Dr. Huilin Shao received her BA from Cornell University, with a double major in Biological Sciences and in Physics. She completed her dual PhD in Biophysics (Harvard University) and PhD in Medical Engineering (Harvard-MIT Health Sciences and Technology, HST) under the guidance of Profs. Ralph Weissleder and Robert S. Langer. After a postdoctoral fellowship with Prof. Hakho Lee at Massachusetts General Hospital, Harvard Medical School, Dr. Shao returned to Singapore and started her research group at IMCB, where she maintains a joint appointment. Dr. Shao is currently Assistant Professor, Department of Biomedical Engineering, Faculty of Engineering, and Department of Surgery, Yong Loo Lin School of Medicine, National University of Singapore (NUS). She is also Principal Investigator at Biomedical Institute for Global Health Research and Technology (BIGHEART), NUS. Her research focuses on developing integrated nanotechnology-based platforms for molecular analyses of novel biomarkers. Her work has been published in top journals such as Nature Biotechnology, Nature Medicine, Nature Communications and highlighted in major reviews and popular news media.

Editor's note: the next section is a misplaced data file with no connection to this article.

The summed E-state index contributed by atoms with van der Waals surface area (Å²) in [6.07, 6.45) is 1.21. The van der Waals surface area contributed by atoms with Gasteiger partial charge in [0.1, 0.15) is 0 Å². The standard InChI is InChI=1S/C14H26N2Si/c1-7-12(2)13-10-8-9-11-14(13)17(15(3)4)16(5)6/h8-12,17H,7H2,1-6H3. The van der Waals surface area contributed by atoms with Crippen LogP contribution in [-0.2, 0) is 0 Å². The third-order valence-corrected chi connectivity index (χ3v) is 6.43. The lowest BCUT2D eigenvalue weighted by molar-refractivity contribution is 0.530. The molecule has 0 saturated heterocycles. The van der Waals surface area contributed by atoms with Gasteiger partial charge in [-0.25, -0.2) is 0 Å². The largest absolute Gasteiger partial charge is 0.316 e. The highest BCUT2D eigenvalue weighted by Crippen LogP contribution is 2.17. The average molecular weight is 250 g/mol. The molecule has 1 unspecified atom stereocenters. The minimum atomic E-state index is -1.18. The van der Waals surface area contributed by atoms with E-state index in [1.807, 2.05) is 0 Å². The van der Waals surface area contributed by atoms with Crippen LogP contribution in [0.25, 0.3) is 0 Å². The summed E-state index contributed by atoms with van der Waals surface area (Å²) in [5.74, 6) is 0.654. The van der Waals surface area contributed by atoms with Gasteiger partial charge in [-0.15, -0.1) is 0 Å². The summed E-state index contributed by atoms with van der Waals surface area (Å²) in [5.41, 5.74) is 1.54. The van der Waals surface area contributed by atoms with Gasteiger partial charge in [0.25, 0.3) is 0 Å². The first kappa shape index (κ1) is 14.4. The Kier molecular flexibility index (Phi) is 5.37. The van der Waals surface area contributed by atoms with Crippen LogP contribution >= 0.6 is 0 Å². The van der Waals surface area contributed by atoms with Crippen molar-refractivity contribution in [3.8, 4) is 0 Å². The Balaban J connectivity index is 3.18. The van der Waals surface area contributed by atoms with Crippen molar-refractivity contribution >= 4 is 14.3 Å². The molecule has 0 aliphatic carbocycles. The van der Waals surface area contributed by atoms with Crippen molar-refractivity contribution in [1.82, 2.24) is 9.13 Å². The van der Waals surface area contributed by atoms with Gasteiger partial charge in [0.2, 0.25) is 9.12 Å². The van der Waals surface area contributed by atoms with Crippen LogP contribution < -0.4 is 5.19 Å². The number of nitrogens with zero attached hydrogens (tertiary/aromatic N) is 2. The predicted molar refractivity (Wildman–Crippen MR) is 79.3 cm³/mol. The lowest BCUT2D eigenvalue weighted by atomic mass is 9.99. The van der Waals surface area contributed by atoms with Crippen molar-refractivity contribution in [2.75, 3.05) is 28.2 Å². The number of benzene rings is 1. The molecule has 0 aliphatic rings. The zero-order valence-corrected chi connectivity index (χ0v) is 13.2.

For more information about our research group, please visit

  Multiscale Molecular Diagnostics

Our research goal is to create innovative technologies to empower molecular diagnostics and patient care. We aim to advance personalized medicine by taking a two-pronged approach: 1) discover novel circulating biomarkers for noninvasive monitoring and 2) develop transformative biosensing technologies to enable and translate these discoveries. Our multidisciplinary expertise spans the field of molecular biology, nanomaterials science and device engineering and has pioneered multiple platform technologies. These micro- and nanotechnology systems have expanded the clinical reach of previously under-appreciated biomarkers (e.g., exosomes) in human trials, in informing therapy selection, rationally directing trials, and improving sequential monitoring to achieve better clinical outcomes.

Our current research interests include: